The Paycheck Protection Program (PPP) provides $660 billion in forgivable loans to help small businesses and nonprofit institutions impacted by the COVID-19 pandemic and economic downturn make payroll and cover other expenses.1

The loans are administered by banks and other lending institutions. The federal government pays the lending institutions fees for these services. In the NIPAs, the fees are recorded as nondefense consumption based on data from the Small Business Administration on loan approvals and the program’s fee structure.

Small businesses, including the self-employed, may take out loans up to $10 million that can be used for up to six months of average monthly payroll costs from the last year.  Up to 40 percent of the loan can be used for non-payroll expenses, such as most mortgage interest, rent, and utility costs. All loans are for five years and have a 1 percent fixed interest rate. All payments are deferred for 6 months; however, interest will accrue during the deferral period.

Loans may be forgiven if the loan is used for payroll, interest payments on mortgages, rent, and utilities. However, the amount that is forgiven would be reduced proportionally by non-exempted reductions in the number of retained employees compared to the prior year or a 25 percent or greater reduction in employee compensation.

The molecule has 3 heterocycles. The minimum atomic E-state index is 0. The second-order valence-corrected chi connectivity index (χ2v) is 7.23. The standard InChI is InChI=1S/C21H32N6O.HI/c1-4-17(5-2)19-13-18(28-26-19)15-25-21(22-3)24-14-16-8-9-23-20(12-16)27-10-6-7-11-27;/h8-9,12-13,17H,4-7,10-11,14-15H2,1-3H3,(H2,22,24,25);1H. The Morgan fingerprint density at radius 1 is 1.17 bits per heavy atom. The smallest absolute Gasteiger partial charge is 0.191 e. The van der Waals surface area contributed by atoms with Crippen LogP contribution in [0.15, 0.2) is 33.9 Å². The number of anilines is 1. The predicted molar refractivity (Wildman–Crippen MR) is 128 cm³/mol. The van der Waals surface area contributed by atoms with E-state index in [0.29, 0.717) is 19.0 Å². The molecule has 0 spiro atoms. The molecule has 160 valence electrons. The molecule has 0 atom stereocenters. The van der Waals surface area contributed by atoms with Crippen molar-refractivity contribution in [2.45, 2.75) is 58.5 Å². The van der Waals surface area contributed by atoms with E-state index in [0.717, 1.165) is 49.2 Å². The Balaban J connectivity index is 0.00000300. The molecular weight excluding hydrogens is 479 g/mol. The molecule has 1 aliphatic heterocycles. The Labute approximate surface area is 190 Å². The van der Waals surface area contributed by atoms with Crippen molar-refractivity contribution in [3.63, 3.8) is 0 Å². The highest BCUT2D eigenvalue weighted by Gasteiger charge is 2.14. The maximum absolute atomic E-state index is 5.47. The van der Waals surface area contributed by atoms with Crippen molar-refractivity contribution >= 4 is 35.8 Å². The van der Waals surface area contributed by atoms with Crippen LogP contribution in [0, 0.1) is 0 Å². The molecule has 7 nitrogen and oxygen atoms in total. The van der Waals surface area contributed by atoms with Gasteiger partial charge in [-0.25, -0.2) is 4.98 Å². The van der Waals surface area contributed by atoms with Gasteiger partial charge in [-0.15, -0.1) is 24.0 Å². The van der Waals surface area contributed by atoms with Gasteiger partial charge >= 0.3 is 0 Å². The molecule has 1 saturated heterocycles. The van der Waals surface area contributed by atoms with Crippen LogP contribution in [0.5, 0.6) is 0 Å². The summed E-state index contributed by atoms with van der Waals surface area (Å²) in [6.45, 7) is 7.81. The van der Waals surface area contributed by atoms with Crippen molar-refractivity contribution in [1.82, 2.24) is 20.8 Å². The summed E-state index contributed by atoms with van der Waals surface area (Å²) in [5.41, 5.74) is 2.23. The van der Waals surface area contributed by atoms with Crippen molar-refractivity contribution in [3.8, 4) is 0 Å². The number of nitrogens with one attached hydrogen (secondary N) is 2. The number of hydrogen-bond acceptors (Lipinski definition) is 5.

In the NIPAs, PPP loans to businesses that are forgiven are classified as a subsidy to the employers. Although administered as a "loan", the general intention is that these loans will be forgiven if the program's requirements are satisfied. Effectively the structure of the program is intended to ensure compliance with the terms of use for the funds. In the NIPAs, PPP loan subsidies to nonprofit institutions serving households are classified as a social benefit payment.